Understanding the mechanisms that regulate the functional properties of DCs will allow exploiting these cells in new effective therapeutic strategies, including cancer immunotherapy and control of autoimmunity, to improve intervention outcomes. Understanding DC biology and their responses to activating stimuli will also help the identification of novel adjuvants to be used in new vaccine formulations.

References

1. Steinman RM, Cohn ZA. Identification of a novel cell type in peripheral lymphoid organs of mice. I. Morphology, quantitation, tissue distribution. J Exp Med (1973) 137:1142–62. doi:10.1084/jem.137.5.1142

CrossRef Full Text

2. Steinman RM. Decisions about dendritic cells: past, present, and future. Annu Rev Immunol (2012) 30:1–22. doi:10.1146/annurev-immunol-100311-102839

Pubmed Abstract | Pubmed Full Text | CrossRef Full Text

3. Steinman RM, Nussenzweig MC. Avoiding horror autotoxicus: the importance of dendritic cells in peripheral T cell tolerance. Proc Natl Acad Sci U S A (2002) 99:351–8. doi:10.1073/pnas.231606698

Pubmed Abstract | Pubmed Full Text | CrossRef Full Text

4. Swiecki M, Colonna M. Unraveling the functions of plasmacytoid dendritic cells during viral infections, autoimmunity, and tolerance. Immunol Rev (2010) 234:142–62. doi:10.1111/j.0105-2896.2009.00881.x

Pubmed Abstract | Pubmed Full Text | CrossRef Full Text

5. Satpathy AT, Wu X, Albring JC, Murphy KM. Re(de)fining the dendritic cell lineage. Nat Immunol (2012) 13:1145–54. doi:10.1038/ni.2467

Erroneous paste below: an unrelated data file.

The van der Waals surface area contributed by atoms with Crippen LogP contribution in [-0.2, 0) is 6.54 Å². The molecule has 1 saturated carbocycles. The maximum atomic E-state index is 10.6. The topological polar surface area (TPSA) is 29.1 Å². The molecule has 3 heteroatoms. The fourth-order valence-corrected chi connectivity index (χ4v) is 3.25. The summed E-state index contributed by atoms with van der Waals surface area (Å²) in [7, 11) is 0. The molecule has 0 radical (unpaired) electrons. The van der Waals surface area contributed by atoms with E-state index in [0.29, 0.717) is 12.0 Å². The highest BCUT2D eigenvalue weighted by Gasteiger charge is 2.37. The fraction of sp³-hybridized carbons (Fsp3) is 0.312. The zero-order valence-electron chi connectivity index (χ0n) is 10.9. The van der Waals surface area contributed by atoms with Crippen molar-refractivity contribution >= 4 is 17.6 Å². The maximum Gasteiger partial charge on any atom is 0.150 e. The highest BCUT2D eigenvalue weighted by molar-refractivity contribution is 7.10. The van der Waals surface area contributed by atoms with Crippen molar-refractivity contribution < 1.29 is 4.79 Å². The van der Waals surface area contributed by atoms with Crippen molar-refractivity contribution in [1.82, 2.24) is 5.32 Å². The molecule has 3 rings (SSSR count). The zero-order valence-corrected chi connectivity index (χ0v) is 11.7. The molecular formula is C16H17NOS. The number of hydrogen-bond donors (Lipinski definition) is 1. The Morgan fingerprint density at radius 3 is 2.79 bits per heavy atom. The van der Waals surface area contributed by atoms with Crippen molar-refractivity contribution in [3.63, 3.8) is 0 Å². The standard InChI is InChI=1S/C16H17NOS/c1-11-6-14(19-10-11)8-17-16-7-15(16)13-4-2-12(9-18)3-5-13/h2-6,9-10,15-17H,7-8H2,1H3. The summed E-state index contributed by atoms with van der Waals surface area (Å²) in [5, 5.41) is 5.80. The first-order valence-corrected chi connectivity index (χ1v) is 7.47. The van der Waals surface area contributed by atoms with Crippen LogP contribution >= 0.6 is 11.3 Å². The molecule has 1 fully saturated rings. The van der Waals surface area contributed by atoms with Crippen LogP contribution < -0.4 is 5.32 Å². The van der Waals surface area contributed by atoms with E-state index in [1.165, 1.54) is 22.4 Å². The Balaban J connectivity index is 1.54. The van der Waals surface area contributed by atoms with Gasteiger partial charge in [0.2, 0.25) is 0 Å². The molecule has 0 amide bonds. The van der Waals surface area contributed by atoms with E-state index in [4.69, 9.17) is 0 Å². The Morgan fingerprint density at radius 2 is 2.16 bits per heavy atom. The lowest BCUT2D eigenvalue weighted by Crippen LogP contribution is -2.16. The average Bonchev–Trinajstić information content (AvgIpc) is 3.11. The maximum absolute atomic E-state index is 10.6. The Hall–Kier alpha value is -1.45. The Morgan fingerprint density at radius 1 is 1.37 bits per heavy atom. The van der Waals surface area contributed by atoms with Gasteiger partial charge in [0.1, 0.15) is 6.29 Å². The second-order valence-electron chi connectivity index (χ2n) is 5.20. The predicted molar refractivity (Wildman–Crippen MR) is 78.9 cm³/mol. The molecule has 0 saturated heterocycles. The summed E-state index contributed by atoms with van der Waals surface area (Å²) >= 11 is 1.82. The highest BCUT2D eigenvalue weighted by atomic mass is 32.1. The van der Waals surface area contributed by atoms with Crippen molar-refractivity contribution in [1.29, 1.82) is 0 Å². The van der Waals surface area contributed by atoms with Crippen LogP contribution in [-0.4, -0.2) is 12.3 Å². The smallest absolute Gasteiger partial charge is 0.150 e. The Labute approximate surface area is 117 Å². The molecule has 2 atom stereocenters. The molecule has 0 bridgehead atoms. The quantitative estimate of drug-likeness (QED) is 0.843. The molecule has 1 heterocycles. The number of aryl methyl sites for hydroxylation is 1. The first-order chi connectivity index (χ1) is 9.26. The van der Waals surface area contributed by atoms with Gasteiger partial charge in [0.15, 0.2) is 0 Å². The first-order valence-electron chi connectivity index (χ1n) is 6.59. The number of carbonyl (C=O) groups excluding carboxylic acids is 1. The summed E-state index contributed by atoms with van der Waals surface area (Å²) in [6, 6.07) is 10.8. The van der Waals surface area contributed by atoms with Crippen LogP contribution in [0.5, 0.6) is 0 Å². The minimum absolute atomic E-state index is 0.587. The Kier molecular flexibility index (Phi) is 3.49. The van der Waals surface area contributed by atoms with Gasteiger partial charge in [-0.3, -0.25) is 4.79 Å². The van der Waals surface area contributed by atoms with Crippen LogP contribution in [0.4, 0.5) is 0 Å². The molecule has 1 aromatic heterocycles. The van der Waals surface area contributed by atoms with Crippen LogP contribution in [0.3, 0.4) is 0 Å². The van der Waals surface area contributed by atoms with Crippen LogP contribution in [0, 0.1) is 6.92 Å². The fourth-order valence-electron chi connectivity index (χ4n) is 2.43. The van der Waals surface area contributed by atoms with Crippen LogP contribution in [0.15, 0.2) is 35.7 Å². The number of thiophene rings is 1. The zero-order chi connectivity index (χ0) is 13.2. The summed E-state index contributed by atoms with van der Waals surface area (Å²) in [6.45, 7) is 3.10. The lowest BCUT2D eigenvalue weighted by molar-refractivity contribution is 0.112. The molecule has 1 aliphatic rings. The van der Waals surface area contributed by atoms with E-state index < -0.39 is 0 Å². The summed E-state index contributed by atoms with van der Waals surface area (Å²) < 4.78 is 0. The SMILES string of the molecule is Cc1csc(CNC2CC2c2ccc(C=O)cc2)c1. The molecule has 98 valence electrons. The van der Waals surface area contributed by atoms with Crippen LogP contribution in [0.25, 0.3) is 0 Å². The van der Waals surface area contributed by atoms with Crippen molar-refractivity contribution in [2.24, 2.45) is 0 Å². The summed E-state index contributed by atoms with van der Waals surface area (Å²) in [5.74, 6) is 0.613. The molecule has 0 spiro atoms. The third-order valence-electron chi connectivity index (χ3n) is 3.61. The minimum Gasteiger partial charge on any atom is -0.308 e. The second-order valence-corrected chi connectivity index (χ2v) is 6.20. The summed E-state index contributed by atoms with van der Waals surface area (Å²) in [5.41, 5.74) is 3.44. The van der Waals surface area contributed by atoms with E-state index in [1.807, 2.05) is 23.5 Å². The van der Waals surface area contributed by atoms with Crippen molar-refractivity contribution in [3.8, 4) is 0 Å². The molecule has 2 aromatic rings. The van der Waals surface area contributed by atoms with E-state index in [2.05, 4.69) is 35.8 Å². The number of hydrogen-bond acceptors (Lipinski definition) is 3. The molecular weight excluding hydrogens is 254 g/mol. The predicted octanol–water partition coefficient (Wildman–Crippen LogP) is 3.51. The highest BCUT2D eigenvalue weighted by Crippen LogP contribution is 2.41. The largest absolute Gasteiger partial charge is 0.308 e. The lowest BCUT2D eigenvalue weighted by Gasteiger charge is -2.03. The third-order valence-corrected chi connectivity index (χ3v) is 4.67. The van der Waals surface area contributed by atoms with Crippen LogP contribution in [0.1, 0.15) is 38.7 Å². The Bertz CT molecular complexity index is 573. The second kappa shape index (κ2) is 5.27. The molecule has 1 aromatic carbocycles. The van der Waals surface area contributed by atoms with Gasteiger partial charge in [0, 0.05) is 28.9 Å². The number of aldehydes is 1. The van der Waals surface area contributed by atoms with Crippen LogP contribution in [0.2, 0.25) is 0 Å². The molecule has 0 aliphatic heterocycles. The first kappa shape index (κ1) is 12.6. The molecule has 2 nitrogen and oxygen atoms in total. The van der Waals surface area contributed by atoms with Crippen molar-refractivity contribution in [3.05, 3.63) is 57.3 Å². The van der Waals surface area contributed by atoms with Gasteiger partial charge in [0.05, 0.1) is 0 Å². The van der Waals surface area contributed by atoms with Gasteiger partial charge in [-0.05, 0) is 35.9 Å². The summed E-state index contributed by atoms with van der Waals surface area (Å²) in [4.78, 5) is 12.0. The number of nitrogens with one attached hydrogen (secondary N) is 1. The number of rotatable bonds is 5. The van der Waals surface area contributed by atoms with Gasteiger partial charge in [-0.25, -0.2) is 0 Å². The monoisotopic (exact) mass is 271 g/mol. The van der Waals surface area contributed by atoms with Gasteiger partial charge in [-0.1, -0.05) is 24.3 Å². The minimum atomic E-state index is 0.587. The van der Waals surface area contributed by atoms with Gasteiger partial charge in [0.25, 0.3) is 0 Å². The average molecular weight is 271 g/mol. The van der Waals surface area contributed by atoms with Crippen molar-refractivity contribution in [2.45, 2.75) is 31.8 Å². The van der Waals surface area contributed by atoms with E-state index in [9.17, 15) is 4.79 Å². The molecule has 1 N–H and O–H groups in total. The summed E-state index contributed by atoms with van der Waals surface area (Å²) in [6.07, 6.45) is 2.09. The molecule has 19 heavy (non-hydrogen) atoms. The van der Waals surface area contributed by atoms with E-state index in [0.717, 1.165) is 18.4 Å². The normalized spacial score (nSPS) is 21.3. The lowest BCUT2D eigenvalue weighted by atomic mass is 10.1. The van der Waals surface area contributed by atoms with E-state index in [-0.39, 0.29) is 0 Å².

Pubmed Abstract | Pubmed Full Text | CrossRef Full Text

6. Merad M, Sathe P, Helft J, Miller J, Mortha A. The dendritic cell lineage: ontogeny and function of dendritic cells and their subsets in the steady state and the inflamed setting. Annu Rev Immunol (2013) 31:563–604. doi:10.1146/annurev-immunol-020711-074950

Pubmed Abstract | Pubmed Full Text | CrossRef Full Text

7. Lutz MB, Schuler G. Immature, semi-mature and fully mature dendritic cells: which signals induce tolerance or immunity? Trends Immunol (2002) 23:445–9. doi:10.1016/S1471-4906(02)02281-0

CrossRef Full Text

8. Lutz MB, Dohler A, Azukizawa H. Revisiting the tolerogenicity of epidermal Langerhans cells. Immunol Cell Biol (2010) 88:381–6. doi:10.1038/icb.2010.17

Pubmed Abstract | Pubmed Full Text | CrossRef Full Text

9. Vitali C, Mingozzi F, Broggi A, Barresi S, Zolezzi F, Bayry J, et al. Migratory, and not lymphoid-resident, dendritic cells maintain peripheral self-tolerance and prevent autoimmunity via induction of iTreg cells. Blood (2012) 120:1237–45. doi:10.1182/blood-2011-09-379776

Pubmed Abstract | Pubmed Full Text | CrossRef Full Text

10. Idoyaga J, Fiorese C, Zbytnuik L, Lubkin A, Miller J, Malissen B, et al. Specialized role of migratory dendritic cells in peripheral tolerance induction. J Clin Invest (2013) 123:844–54. doi:10.1172/JCI65260

Pubmed Abstract | Pubmed Full Text | CrossRef Full Text

Keywords: dendritic cells, T cell priming, tolerance, costimulatory molecules, danger signals, regulatory T cells

Citation: Granucci F, Lutz MB and Zanoni I (2014) The nature of activatory and tolerogenic dendritic cell-derived signal 2. Front. Immunol. 5:42. doi: 10.3389/fimmu.2014.00042

Received: 24 January 2014; Accepted: 24 January 2014;
Published online: 06 February 2014.

Edited and Reviewed by: Christian Kurts, Friedrich Wilhelms-Universität Bonn, Germany

Copyright: © 2014 Granucci, Lutz and Zanoni. This is an open-access article distributed under the terms of the Creative Commons Attribution License (CC BY). The use, distribution or reproduction in other forums is permitted, provided the original author(s) or licensor are credited and that the original publication in this journal is cited, in accordance with accepted academic practice. No use, distribution or reproduction is permitted which does not comply with these terms.

*Correspondence: francesca.granucci@unimib.it